review of all the non-locking carabiners that I own


Original Post
rafael · · Berkeley, CA · Joined Jul 2009 · Points: 30

So I've been climbing for ~9 years now, and have gone from buying the cheapo BD nonlockers, to going for the most expensive, and have used a variety on my rack at the same time. Here is the results of my years/months of using these non-locking karabiners.
This review covers
WC helium, WC astro, DMM chimera, BD hotwire, mad rock ultralight bent gate, camp photon wire straight, BD positron bent and straight, some old and prob discontinued BD non-keylock design
metolius FS mini, BD nuetrino, camp nano, BD and omega pac. oval,

First off, the tiny biners, I got a couple of them at first thinking they would be good on alpine rock runners to cut down weight, but they suck for that, they arent heavy enough to hold down the runner and it flops around and gets tangled. Then I put them as cam racking biners, one per cam, they are all fine for that purpose, I cant tell them apart, even the slightly bigger BD nuetrino doesnt seem any better. Sometimes I look at the nuetrinos and think they are bigger, must be easier to use, but I honestly never ever notice while plugging a cam at a crux move.

Which brings me to the meat of the review...

by far my favorite of all the biners I've used is the WC helium (33 grams) , which shouldn't be a surprise for anyone.
I have them rope side on my shoulder length slings. The gate opens with almost no effort, but by some amazing engineering feat snaps back perfectly after the rope. They are light, but somehow substantial, they hold the sling just enough to keep it from flopping around while racked on the harness.They sit great in the hand no matter how you grab them. I've had a few since maybe last summer, I love em, My only complaint is that they are never on sale and cost a bunch.

WC astro (29 grams)... eh, whatever, I dont like them a ton, but I dont particularly dislike them. I have em gear end on my runners. They have decent action on the gate, and they clip just fine into gear, however, when I'm at my limit, 10 feet past my last piece, trying to smash the stupid biner into a cam sling, the gate is annoyingly small. Not impossible to get in, just annoying.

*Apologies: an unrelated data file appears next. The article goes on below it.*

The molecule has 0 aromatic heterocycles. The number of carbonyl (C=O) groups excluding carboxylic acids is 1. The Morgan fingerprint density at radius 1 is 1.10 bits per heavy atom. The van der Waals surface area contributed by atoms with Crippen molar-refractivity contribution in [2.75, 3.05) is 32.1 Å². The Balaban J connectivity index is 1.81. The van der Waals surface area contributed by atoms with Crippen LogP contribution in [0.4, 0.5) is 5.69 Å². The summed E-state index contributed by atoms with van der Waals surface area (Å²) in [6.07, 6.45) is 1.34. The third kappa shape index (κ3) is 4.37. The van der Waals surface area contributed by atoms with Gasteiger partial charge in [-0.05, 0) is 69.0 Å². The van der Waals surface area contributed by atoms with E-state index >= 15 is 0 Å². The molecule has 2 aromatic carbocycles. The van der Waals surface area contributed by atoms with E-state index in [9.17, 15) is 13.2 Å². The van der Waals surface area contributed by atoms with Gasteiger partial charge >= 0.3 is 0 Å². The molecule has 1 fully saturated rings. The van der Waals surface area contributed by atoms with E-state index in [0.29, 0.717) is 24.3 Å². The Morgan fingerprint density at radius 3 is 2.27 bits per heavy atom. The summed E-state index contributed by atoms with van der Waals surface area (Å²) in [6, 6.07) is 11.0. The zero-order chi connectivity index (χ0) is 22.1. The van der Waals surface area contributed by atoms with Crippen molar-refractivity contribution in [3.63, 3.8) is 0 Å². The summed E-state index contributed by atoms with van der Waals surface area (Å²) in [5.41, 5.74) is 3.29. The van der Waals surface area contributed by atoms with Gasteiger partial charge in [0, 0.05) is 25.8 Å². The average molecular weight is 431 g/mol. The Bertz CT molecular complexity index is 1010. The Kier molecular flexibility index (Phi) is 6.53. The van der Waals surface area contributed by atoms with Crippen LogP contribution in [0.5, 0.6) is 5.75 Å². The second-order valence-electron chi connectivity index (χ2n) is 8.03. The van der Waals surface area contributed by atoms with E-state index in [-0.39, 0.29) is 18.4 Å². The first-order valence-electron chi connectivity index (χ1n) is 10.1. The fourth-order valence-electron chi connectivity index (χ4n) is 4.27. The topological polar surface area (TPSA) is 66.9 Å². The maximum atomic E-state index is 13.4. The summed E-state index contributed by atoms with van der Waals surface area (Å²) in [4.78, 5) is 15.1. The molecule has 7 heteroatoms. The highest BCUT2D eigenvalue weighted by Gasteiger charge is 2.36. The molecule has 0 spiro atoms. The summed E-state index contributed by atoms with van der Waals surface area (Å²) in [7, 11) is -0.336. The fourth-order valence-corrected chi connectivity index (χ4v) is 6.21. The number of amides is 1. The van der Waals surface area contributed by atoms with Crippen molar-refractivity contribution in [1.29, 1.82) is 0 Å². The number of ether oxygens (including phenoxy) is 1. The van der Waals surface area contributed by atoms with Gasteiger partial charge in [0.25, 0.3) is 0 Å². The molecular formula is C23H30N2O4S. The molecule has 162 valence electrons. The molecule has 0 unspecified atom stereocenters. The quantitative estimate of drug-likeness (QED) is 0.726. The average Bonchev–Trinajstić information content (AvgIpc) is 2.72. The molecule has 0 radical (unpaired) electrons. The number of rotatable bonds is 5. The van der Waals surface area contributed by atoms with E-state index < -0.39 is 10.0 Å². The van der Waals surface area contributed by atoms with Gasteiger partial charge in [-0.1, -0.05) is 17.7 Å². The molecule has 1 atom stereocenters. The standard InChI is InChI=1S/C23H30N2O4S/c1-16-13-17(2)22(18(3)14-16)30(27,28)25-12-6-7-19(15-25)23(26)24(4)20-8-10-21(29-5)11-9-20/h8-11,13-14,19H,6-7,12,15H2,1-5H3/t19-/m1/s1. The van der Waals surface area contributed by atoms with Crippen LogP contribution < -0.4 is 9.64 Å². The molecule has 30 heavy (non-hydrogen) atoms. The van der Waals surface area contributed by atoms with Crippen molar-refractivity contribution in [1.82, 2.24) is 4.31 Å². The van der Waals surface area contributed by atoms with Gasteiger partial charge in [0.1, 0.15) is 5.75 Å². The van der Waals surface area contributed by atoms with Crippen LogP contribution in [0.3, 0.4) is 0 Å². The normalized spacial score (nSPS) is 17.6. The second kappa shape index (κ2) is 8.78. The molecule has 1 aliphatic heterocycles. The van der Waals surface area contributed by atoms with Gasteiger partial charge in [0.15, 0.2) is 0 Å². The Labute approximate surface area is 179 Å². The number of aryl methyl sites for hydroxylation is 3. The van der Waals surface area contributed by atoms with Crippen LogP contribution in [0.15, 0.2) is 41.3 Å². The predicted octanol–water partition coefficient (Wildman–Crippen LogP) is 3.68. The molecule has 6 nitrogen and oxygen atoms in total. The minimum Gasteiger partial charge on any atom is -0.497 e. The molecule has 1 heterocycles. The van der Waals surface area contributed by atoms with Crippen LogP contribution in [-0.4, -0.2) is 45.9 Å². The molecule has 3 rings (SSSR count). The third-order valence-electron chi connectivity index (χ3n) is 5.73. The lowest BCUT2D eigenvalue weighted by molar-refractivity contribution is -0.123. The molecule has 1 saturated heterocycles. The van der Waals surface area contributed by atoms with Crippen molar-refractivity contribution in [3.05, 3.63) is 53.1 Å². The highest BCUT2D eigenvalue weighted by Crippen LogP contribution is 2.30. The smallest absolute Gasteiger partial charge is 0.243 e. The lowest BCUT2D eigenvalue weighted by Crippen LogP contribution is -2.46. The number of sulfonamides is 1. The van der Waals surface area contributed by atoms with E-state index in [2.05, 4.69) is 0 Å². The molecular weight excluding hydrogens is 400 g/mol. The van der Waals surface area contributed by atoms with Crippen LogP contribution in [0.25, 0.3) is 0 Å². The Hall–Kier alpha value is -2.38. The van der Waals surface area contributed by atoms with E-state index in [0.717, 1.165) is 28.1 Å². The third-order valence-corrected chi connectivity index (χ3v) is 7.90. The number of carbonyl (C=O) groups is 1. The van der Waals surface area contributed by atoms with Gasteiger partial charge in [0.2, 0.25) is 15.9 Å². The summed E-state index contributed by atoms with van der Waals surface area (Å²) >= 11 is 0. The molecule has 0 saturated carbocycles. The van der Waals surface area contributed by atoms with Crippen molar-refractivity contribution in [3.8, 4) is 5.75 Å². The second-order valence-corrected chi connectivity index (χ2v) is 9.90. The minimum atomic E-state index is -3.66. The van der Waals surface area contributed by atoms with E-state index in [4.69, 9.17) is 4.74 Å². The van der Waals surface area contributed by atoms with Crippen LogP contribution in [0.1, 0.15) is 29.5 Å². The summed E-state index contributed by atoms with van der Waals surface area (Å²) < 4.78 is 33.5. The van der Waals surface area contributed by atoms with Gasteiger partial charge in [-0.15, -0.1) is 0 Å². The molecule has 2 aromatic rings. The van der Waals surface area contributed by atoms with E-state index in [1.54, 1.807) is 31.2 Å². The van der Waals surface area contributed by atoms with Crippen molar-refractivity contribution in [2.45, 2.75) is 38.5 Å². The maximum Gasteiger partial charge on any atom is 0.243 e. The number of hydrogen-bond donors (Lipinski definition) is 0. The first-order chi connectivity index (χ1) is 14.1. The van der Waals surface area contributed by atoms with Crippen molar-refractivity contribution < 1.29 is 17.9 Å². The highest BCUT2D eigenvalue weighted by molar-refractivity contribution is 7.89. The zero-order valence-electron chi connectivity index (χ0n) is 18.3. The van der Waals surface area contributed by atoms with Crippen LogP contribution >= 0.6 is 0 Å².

DMM chimera (30 g), I like them a lot, I got one a few months ago, and I think they kick ass, they are way bigger than the astro, but are only 1 gram more, which is totally worth it, I mean 12 draws with gear side as chimera vs astro, 12 grams, its certainly worth it for me to clip that much easier. My only complaint, the nose on the chimera is wider than the astro, yeah it makes them stronger, but its not hard to keep the biners from being nose loaded unless one is somewhat of an idiot...I havent had nose width be an issue yet, but I can imagine real situations where that would suck, multiple biners on one bolt for example.

BD hotwire (43 grams) this biner kind of sucks, I got them many years ago, they were an improvement over the very bottom of the barred solid gate BD positrons, but the gate just doesnt pop open nicely compared to the fancy ones. And they are heavy, bleh. I first noticed how much I didnt like them when I had them racked as rope side with the same gear side biners as the helium, then it was so obvious how crappy these things are

mad rock ultralight bent gate, camp photon wire straight (weight unknown, I'm too lazy to look it up)... I dont like these, I bootied them, on mt Whitney last summer, they were pretty well used when I found them, and I preferentially clip the whole bootied runner into bolts, beacuse I dont care about dinging the hell out of them. The gates suck, they are sticky, stiff and annoying. No worse than the hotwires though, and if I was not going for the fancy heliums and chimeras or another top end biner these would be ok.

BD positrons, (heavy as all hell, 49 grams)... I hate these things. They are heavy. They clip ok, but at 20(!) grams more than the astro, I mean, the mass adds up fast, 12 biners = 240 grams, thats more than half a pound, it makes a difference.

Ovals... heavy, classic, annoying, and will always live on my harness in some purpose or another. They are better than the others for certain self rescue situations, and hold more gear. I keep my cordalettes on em, and my nuts, I wish there was a brand that made key lock ovals (is there?)

top row ordered by preference, helium, chimera, astro, hotwire, camp and mad rock woregates, crappy BD bent and straight gates, bottom row is not sorted, FS mini, nuetrino, not pictured, CAMP nano

chimera vs astro, gate side

chimera vs astro, side view

sherb · · Loveland, Ohio & Wheat Ridg... · Joined Dec 2012 · Points: 0

Wow nice "for the heck of it" review. Off the top of my head, it seems the only keylock ovals I've found are locking ovals. I like ovals for symmetry like on a pulley, and I do feel very 1970s with them.